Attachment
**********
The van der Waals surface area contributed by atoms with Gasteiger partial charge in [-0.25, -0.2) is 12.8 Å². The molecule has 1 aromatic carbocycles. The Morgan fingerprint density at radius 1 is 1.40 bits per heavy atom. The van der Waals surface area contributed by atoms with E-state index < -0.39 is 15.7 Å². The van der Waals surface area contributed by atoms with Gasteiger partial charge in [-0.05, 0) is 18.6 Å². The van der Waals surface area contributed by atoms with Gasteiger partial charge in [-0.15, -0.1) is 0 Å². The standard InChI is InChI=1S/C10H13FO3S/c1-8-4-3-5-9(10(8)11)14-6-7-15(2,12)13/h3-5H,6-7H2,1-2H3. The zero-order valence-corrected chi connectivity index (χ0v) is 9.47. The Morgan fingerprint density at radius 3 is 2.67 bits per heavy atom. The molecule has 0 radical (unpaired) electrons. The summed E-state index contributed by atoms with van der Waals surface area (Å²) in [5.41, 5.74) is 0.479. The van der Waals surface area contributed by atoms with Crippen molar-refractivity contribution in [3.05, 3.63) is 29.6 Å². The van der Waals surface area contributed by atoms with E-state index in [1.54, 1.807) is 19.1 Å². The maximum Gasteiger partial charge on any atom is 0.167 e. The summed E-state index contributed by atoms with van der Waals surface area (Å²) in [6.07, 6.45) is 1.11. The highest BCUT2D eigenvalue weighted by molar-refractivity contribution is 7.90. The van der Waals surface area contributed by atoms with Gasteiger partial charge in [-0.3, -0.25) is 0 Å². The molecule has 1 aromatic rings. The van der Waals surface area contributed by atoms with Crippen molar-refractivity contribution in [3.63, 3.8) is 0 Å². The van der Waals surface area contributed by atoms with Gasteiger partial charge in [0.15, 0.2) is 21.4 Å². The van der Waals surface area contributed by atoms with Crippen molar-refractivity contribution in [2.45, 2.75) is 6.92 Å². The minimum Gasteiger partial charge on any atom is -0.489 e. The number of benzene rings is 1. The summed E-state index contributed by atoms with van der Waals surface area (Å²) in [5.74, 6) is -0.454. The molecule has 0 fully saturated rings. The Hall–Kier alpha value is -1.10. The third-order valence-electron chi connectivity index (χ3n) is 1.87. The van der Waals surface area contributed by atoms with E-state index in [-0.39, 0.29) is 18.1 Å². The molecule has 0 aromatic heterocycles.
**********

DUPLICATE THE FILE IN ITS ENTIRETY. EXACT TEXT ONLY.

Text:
The van der Waals surface area contributed by atoms with Gasteiger partial charge in [-0.25, -0.2) is 12.8 Å². The molecule has 1 aromatic carbocycles. The Morgan fingerprint density at radius 1 is 1.40 bits per heavy atom. The van der Waals surface area contributed by atoms with E-state index < -0.39 is 15.7 Å². The van der Waals surface area contributed by atoms with Gasteiger partial charge in [-0.05, 0) is 18.6 Å². The van der Waals surface area contributed by atoms with Gasteiger partial charge in [-0.15, -0.1) is 0 Å². The standard InChI is InChI=1S/C10H13FO3S/c1-8-4-3-5-9(10(8)11)14-6-7-15(2,12)13/h3-5H,6-7H2,1-2H3. The zero-order valence-corrected chi connectivity index (χ0v) is 9.47. The Morgan fingerprint density at radius 3 is 2.67 bits per heavy atom. The molecule has 0 radical (unpaired) electrons. The summed E-state index contributed by atoms with van der Waals surface area (Å²) in [5.41, 5.74) is 0.479. The van der Waals surface area contributed by atoms with Crippen molar-refractivity contribution in [3.05, 3.63) is 29.6 Å². The van der Waals surface area contributed by atoms with E-state index in [1.54, 1.807) is 19.1 Å². The maximum Gasteiger partial charge on any atom is 0.167 e. The summed E-state index contributed by atoms with van der Waals surface area (Å²) in [6.07, 6.45) is 1.11. The highest BCUT2D eigenvalue weighted by molar-refractivity contribution is 7.90. The van der Waals surface area contributed by atoms with Gasteiger partial charge in [-0.3, -0.25) is 0 Å². The molecule has 1 aromatic rings. The van der Waals surface area contributed by atoms with Crippen molar-refractivity contribution in [3.63, 3.8) is 0 Å². The van der Waals surface area contributed by atoms with Gasteiger partial charge in [0.15, 0.2) is 21.4 Å². The van der Waals surface area contributed by atoms with Crippen molar-refractivity contribution in [2.45, 2.75) is 6.92 Å². The minimum Gasteiger partial charge on any atom is -0.489 e. The number of benzene rings is 1. The summed E-state index contributed by atoms with van der Waals surface area (Å²) in [5.74, 6) is -0.454. The molecule has 0 fully saturated rings. The Hall–Kier alpha value is -1.10. The third-order valence-electron chi connectivity index (χ3n) is 1.87. The van der Waals surface area contributed by atoms with E-state index in [-0.39, 0.29) is 18.1 Å². The molecule has 0 aromatic heterocycles.